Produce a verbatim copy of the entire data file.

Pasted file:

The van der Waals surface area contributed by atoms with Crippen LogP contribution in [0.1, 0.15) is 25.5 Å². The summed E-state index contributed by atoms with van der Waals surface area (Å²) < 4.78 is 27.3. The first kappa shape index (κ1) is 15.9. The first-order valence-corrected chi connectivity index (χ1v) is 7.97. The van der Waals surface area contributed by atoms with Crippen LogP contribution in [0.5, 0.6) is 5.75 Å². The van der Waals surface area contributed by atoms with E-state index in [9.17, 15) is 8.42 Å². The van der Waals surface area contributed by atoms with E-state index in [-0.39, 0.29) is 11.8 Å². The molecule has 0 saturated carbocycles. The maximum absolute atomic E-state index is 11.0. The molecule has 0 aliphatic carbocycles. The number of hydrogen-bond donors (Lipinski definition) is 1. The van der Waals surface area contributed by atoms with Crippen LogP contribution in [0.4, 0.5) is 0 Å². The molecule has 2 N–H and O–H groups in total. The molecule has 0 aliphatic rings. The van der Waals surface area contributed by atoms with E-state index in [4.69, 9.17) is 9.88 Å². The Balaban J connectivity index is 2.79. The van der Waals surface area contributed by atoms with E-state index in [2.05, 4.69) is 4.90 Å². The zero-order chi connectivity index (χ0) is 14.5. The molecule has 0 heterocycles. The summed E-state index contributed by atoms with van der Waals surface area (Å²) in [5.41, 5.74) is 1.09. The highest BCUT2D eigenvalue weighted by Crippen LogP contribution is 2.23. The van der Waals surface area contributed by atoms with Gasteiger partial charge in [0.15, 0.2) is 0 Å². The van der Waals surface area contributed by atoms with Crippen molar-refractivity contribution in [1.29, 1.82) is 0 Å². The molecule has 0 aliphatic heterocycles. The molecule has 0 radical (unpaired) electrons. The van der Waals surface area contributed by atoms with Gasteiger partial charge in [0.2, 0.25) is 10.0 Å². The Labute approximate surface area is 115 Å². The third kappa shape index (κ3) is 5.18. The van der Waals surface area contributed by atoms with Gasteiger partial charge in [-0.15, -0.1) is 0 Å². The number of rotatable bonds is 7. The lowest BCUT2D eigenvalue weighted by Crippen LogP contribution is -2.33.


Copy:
The van der Waals surface area contributed by atoms with Crippen LogP contribution in [0.1, 0.15) is 25.5 Å². The summed E-state index contributed by atoms with van der Waals surface area (Å²) < 4.78 is 27.3. The first kappa shape index (κ1) is 15.9. The first-order valence-corrected chi connectivity index (χ1v) is 7.97. The van der Waals surface area contributed by atoms with Crippen LogP contribution in [0.5, 0.6) is 5.75 Å². The van der Waals surface area contributed by atoms with E-state index in [9.17, 15) is 8.42 Å². The van der Waals surface area contributed by atoms with E-state index in [-0.39, 0.29) is 11.8 Å². The molecule has 0 saturated carbocycles. The maximum absolute atomic E-state index is 11.0. The molecule has 0 aliphatic carbocycles. The number of hydrogen-bond donors (Lipinski definition) is 1. The van der Waals surface area contributed by atoms with Crippen LogP contribution in [0.4, 0.5) is 0 Å². The molecule has 2 N–H and O–H groups in total. The molecule has 0 aliphatic rings. The van der Waals surface area contributed by atoms with E-state index in [4.69, 9.17) is 9.88 Å². The Balaban J connectivity index is 2.79. The van der Waals surface area contributed by atoms with E-state index in [2.05, 4.69) is 4.90 Å². The zero-order chi connectivity index (χ0) is 14.5. The molecule has 0 heterocycles. The summed E-state index contributed by atoms with van der Waals surface area (Å²) in [5.41, 5.74) is 1.09. The highest BCUT2D eigenvalue weighted by Crippen LogP contribution is 2.23. The van der Waals surface area contributed by atoms with Gasteiger partial charge in [0.15, 0.2) is 0 Å². The van der Waals surface area contributed by atoms with Crippen molar-refractivity contribution in [1.29, 1.82) is 0 Å². The molecule has 0 aliphatic heterocycles. The molecule has 0 radical (unpaired) electrons. The van der Waals surface area contributed by atoms with Gasteiger partial charge in [0.2, 0.25) is 10.0 Å². The Labute approximate surface area is 115 Å². The third kappa shape index (κ3) is 5.18. The van der Waals surface area contributed by atoms with Gasteiger partial charge in [-0.15, -0.1) is 0 Å². The number of rotatable bonds is 7. The lowest BCUT2D eigenvalue weighted by Crippen LogP contribution is -2.33.